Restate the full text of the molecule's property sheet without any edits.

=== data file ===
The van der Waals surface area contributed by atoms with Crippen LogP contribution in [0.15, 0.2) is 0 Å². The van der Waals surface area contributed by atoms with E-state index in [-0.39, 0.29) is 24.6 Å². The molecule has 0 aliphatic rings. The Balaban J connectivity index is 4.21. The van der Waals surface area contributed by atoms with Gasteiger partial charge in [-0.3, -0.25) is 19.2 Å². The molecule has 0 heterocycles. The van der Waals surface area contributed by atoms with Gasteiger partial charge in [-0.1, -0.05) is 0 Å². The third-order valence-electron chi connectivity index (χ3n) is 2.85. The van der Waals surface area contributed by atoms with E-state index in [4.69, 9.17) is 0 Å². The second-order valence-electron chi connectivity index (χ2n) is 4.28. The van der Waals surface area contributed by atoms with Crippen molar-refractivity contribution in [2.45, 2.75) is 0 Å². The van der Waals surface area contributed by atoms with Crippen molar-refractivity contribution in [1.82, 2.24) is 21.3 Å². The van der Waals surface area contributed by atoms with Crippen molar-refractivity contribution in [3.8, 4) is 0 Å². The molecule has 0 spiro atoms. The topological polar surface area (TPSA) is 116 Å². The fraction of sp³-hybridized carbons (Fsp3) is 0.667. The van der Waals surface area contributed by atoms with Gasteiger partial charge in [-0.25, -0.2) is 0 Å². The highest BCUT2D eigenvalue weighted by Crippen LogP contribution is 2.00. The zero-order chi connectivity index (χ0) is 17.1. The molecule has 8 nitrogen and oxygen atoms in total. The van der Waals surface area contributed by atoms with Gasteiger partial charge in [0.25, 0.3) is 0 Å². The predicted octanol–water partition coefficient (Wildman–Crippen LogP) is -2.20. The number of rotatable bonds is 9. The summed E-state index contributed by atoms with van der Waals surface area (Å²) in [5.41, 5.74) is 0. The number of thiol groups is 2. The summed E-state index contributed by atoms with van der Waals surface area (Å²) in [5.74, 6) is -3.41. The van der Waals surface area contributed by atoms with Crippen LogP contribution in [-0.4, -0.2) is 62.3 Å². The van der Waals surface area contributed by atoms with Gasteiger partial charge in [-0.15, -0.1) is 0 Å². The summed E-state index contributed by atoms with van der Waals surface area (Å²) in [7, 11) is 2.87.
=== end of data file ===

The van der Waals surface area contributed by atoms with Crippen LogP contribution in [0.15, 0.2) is 0 Å². The van der Waals surface area contributed by atoms with E-state index in [-0.39, 0.29) is 24.6 Å². The molecule has 0 aliphatic rings. The Balaban J connectivity index is 4.21. The van der Waals surface area contributed by atoms with Gasteiger partial charge in [-0.3, -0.25) is 19.2 Å². The molecule has 0 heterocycles. The van der Waals surface area contributed by atoms with Gasteiger partial charge in [-0.1, -0.05) is 0 Å². The third-order valence-electron chi connectivity index (χ3n) is 2.85. The van der Waals surface area contributed by atoms with E-state index in [4.69, 9.17) is 0 Å². The second-order valence-electron chi connectivity index (χ2n) is 4.28. The van der Waals surface area contributed by atoms with Crippen molar-refractivity contribution in [2.45, 2.75) is 0 Å². The van der Waals surface area contributed by atoms with Crippen molar-refractivity contribution in [1.82, 2.24) is 21.3 Å². The van der Waals surface area contributed by atoms with Crippen molar-refractivity contribution in [3.8, 4) is 0 Å². The molecule has 0 spiro atoms. The topological polar surface area (TPSA) is 116 Å². The fraction of sp³-hybridized carbons (Fsp3) is 0.667. The van der Waals surface area contributed by atoms with Gasteiger partial charge in [-0.25, -0.2) is 0 Å². The highest BCUT2D eigenvalue weighted by Crippen LogP contribution is 2.00. The zero-order chi connectivity index (χ0) is 17.1. The molecule has 8 nitrogen and oxygen atoms in total. The van der Waals surface area contributed by atoms with Gasteiger partial charge in [0.25, 0.3) is 0 Å². The predicted octanol–water partition coefficient (Wildman–Crippen LogP) is -2.20. The number of rotatable bonds is 9. The summed E-state index contributed by atoms with van der Waals surface area (Å²) in [5.41, 5.74) is 0. The number of thiol groups is 2. The summed E-state index contributed by atoms with van der Waals surface area (Å²) in [5.74, 6) is -3.41. The van der Waals surface area contributed by atoms with Crippen LogP contribution in [-0.4, -0.2) is 62.3 Å². The van der Waals surface area contributed by atoms with Gasteiger partial charge in [-0.15, -0.1) is 0 Å². The summed E-state index contributed by atoms with van der Waals surface area (Å²) in [7, 11) is 2.87.